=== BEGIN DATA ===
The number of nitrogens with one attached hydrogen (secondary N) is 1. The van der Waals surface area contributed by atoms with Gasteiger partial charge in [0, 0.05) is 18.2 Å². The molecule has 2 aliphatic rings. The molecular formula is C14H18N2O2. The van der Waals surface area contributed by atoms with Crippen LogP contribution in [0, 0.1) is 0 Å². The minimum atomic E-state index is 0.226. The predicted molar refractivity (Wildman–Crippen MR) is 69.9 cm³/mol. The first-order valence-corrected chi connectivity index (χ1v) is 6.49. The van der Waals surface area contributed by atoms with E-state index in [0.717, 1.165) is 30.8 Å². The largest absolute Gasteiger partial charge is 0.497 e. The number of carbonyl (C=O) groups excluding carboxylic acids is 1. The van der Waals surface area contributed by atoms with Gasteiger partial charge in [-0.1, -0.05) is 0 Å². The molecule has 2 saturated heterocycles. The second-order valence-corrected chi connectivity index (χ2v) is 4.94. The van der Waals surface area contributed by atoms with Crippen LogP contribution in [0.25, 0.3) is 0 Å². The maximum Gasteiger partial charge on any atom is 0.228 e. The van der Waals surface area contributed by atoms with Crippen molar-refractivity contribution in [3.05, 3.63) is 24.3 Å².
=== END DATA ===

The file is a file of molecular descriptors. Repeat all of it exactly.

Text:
The number of nitrogens with one attached hydrogen (secondary N) is 1. The van der Waals surface area contributed by atoms with Gasteiger partial charge in [0, 0.05) is 18.2 Å². The molecule has 2 aliphatic rings. The molecular formula is C14H18N2O2. The van der Waals surface area contributed by atoms with Crippen LogP contribution in [0, 0.1) is 0 Å². The minimum atomic E-state index is 0.226. The predicted molar refractivity (Wildman–Crippen MR) is 69.9 cm³/mol. The first-order valence-corrected chi connectivity index (χ1v) is 6.49. The van der Waals surface area contributed by atoms with E-state index in [0.717, 1.165) is 30.8 Å². The largest absolute Gasteiger partial charge is 0.497 e. The number of carbonyl (C=O) groups excluding carboxylic acids is 1. The van der Waals surface area contributed by atoms with Gasteiger partial charge in [-0.1, -0.05) is 0 Å². The molecule has 2 saturated heterocycles. The second-order valence-corrected chi connectivity index (χ2v) is 4.94. The van der Waals surface area contributed by atoms with Crippen LogP contribution in [0.25, 0.3) is 0 Å². The maximum Gasteiger partial charge on any atom is 0.228 e. The van der Waals surface area contributed by atoms with Crippen molar-refractivity contribution in [3.05, 3.63) is 24.3 Å².